[an error occurred while processing this directive]
BBC News
watch One-Minute World News
Languages
Last Updated: Friday, 28 September 2007, 10:59 GMT 11:59 UK
Turkey-Iraq agree security pact
Turkish Interior Minister Besir Atalay, right, and his Iraqi counterpart Jawad al-Bolani
Turkish and Iraqi interior ministers ironed out most of their differences
Iraq and Turkey have signed a security agreement aimed at curbing the activities of the Turkish Kurdish separatist group, the PKK.

However, the final agreement does not include a key Turkish proposal that its troops be allowed to pursue PKK fighters over the border into Iraq.

The proposal had been strongly opposed by the Kurdish officials in Iraq.

The Iraqi Kurds deny supporting the PKK but say they must be party to any agreements that affect them.

Turkey's Interior Minister said this was a deal to prevent terrorist activity and primarily the Kurdistan Workers' Party or PKK.

But it falls far short of what Ankara was pushing for, BBC's Sarah Rainsford reports from Istanbul.

The Co-operation Pact does not grant Turkish troops permission to cross the border in what is called hot pursuit of PKK fighters, she adds. The minister says talks on that issue will continue.

Turkey does not recognise the legitimacy of the administration in northern Iraq, but officials there are the most staunchly opposed to allowing Turkish troops onto their territory.

The agreement has been signed is broad ranging: a pledge to prevent finance, logistical support and propaganda for the PKK.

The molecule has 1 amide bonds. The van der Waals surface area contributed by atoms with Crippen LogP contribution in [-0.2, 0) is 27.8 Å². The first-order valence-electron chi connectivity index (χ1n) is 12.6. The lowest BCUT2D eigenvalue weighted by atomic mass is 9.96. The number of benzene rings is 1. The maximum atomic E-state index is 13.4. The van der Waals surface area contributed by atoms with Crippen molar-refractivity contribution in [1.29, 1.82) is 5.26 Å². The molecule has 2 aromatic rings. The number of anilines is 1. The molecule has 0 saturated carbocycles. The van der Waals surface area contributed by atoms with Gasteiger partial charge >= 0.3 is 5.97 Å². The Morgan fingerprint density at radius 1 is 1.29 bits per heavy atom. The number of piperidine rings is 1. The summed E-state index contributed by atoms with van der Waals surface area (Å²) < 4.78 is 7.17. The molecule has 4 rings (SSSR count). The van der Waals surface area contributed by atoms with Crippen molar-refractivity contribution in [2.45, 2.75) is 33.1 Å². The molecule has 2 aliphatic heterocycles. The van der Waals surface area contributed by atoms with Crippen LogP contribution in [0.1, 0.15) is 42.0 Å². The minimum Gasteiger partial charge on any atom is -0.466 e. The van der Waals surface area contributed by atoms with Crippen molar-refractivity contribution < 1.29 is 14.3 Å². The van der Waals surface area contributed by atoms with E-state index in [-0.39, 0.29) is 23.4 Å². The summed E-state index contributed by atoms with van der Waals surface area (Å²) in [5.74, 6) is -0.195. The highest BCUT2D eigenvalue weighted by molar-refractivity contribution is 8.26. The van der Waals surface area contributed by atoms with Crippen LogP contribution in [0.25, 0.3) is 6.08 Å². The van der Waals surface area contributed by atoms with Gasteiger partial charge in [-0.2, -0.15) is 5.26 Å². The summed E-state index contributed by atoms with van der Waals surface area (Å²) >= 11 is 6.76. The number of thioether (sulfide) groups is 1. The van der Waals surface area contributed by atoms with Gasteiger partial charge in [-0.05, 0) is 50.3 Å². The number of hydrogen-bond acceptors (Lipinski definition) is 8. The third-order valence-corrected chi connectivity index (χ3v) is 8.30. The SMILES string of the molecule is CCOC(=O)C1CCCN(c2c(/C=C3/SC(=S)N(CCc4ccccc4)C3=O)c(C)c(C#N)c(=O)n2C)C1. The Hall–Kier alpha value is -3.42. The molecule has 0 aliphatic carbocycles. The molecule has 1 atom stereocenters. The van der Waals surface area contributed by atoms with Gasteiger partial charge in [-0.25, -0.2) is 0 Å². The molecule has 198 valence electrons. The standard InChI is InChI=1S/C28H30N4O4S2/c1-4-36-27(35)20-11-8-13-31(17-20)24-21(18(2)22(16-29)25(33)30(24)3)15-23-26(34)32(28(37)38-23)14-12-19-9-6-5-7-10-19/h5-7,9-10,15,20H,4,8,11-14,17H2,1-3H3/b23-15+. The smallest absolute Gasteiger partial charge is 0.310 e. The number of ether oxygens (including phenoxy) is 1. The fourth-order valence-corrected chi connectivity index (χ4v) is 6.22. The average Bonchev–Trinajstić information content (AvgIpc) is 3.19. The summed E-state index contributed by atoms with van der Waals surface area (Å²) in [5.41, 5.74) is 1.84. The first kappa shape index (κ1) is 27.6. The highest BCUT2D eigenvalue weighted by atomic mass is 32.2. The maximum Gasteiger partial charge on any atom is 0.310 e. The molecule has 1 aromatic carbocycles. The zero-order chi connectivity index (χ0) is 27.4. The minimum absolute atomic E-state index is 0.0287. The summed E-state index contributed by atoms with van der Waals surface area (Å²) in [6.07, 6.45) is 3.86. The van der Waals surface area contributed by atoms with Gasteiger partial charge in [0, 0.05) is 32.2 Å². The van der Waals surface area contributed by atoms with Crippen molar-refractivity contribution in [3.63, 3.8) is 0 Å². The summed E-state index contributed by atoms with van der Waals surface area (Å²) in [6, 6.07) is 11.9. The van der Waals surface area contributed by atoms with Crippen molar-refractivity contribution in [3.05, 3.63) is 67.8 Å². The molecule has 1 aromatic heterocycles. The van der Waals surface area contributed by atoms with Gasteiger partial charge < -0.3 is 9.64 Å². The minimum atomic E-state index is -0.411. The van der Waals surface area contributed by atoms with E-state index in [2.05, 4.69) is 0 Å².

A co-ordination committee will meet every six months to review the agreement's implementation.

Bloody conflict

Ankara has warned Baghdad to crack down on Kurdish rebels in Iraq or face a possible incursion by Turkish troops.

PKK members in northern Iraq. Photo: July 2007
PKK has fought a bloody war since the '80s

Tens of thousands of people in Turkey have died in the insurgency, including at least 80 Turkish troops this year.

The rebels from the PKK have been fighting for autonomy in south-eastern Turkey since the 1980s.

Turkey says about 4,000 PKK fighters are in Iraq's north.

In August, the two countries signed a memorandum of understanding on security, agreeing to "expend all efforts" to oust the fighters from Iraqi Kurdistan.

The PKK has been labelled a terrorist organisation by Turkey, the US and the EU.




VIDEO AND AUDIO NEWS
Iraq's interior minister vows action against terrorists



RELATED INTERNET LINKS
The BBC is not responsible for the content of external internet sites



FEATURES, VIEWS, ANALYSIS
Has China's housing bubble burst?
How the world's oldest clove tree defied an empire
Why Royal Ballet principal Sergei Polunin quit

PRODUCTS & SERVICES

Americas Africa Europe Middle East South Asia Asia Pacific